make install

This will compile and install a copy of Snort specific to your BSD system. You will still need to configure Snort, and also make sure that Snort is launched after a boot.

Windows NT/2000

Michael Davis has been maintaining the Win32 port of Snort, allowing those users in the Windows NT and 2000 world to enjoy the power and flexibility that UNIX users have enjoyed.

The Snort-Win32 homepage is http://www.datanerds.net/~mike/snort.html. The Win32 packaged binaries are available in a number of "flavors." Each flavor has a different set of features enabled that would otherwise create unnecessary overhead if you were to not use them.

Basic Static flavor is just Snort without any additional features enabled. The "static" description implies that the required libraries were linked to the Snort application when it was compiled, rather than expecting you to provide the necessary DLL files at run-time. All prepackaged Win32 flavors are statically compiled.

FlexResp is the Flexible Response mechanism of Snort. This allows you to define how your system will react to a specific alert condition. FlexResp is not enabled, by default, and is not enabled in any of the rulesets available on the Web. It is up to you, the administrator, to determine what rules to respond to, and in what form that response should take.

MySQL is a free, Open Source database. It is very popular, and is used by many high-visibility Web sites on the Internet today. With the MySQL functionality, you can log to a MySQL database rather than just a local log file, syslog server, or local Eventlog.

Select which flavor of Snort-Win32 you want to use, and download it. In this example, we will log to a MySQL database, so the following examples make that assumption.

First, create a directory structure that looks like this:

C:\Snort\bin
C:\Snort\logs
C:\Snort\rules

Extract everything from the snort-1.7-win32-MySQL-static.zip and place the contents in C:\Snort\bin.

Compiling from Source

If there are no prepackaged binaries available for your platform, if you prefer to build a custom binary with only the appropriate features you want enabled, or if you're just paranoid about prepackaged applications (an otherwise healthy attitude for a network security engineer), you can compile Snort from source.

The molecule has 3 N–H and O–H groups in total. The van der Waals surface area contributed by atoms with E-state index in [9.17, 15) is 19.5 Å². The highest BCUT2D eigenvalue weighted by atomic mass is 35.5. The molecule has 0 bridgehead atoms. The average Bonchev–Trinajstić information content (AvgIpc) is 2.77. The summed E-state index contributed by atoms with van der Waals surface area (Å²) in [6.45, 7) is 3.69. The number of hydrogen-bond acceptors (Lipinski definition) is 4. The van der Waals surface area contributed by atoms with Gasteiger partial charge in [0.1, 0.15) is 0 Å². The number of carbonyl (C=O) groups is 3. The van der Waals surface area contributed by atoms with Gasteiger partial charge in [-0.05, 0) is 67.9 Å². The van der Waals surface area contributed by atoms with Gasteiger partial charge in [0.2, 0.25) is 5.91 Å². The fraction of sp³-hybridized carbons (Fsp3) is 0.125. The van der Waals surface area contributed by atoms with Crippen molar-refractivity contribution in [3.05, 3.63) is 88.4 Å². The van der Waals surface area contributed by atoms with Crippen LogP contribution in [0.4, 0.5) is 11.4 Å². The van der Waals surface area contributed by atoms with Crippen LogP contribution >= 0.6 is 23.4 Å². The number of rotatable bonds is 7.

The released Snort source archives can be found at the main Snort site, http://www.snort.org/. If you are looking for something fresher, you can use anonymous CVS to retrieve up-to-date as the developers finish changes releases. Finally, for those who don't want to tangle with CVS, daily source snapshots can be found at http://snort.sourceforge.net/.

Those of you on Win32 platforms don't need to feel left out because you can install the Cygnus cygwin development environment, which provides a UNIX wrapper on the Win32 API, easing the porting of UNIX derived programs. The Cygnus cygwin environment can be found at http://www.redhat.com/.

A complete walk-through on compiling Snort from source is unfortunately beyond the scope of this article. The instructions in the FAQ and the INSTALL file, found inside the source distribution, are quite easy to follow. However, I will discuss a few of the more important compile-time configuration options in the next section.

Important Compile-time Configuration Options

  • enable-smbalerts—Compiles in support to send alert messages via the WinPopUp NETBIOS service. This is not supported on Win32 platforms, and isn't really recommended on UNIX systems, either. It requires smbclient from the SAMBA package to be installed.

  • --enable-flexresp—Enables the FlexResp feature. If you want to write or modify rules to allow your server to react to alerts via TCP RST or ICMP messages, enable FlexResp. FlexResp depends on the libnet library, which can be found at http://www.packetfactory.net/Projects/Libnet/. The FlexResp feature is intended for advanced users only!

  • --with-mysql—Compiles in support for sending log or alert messages to a MySQL database. If the configure program does not find the MySQL client libraries, you can specify the path like so: --with-mysql=/path/to/libs.

  • --with-postgresql—Compiles in support for sending log or alert messages to a PostgreSQL database. If the configure program does not find the PostgreSQL client libraries, you can specify the path like so: --with-postgresql=/path/to/libs.

  • --with-odbc—Compiles in support for sending log or alert messages to a database via ODBC. If the configure program does not find the ODBC client libraries, you can specify the path like so: --with-odbc=/path/to/libs.

  • --with-oracle—Compiles in support for sending log or alert messages to an Oracle database. If the configure program does not find the Oracle client libraries, you can specify the path like so: --with-oracle=/path/to/libs.

There are many patches to be found in the snort-devel mailing list archives. If you are having problems, it would be beneficial to search and read through these archives prior to posting your problem to the list. Many useful patches have been posted there as well. For example, if you are looking to log to a centralized syslog server from both UNIX and Win32 platforms, you may wish to investigate this patch:

http://www.geocrawler.com/archives/3/5344/2001/4/100/5503898/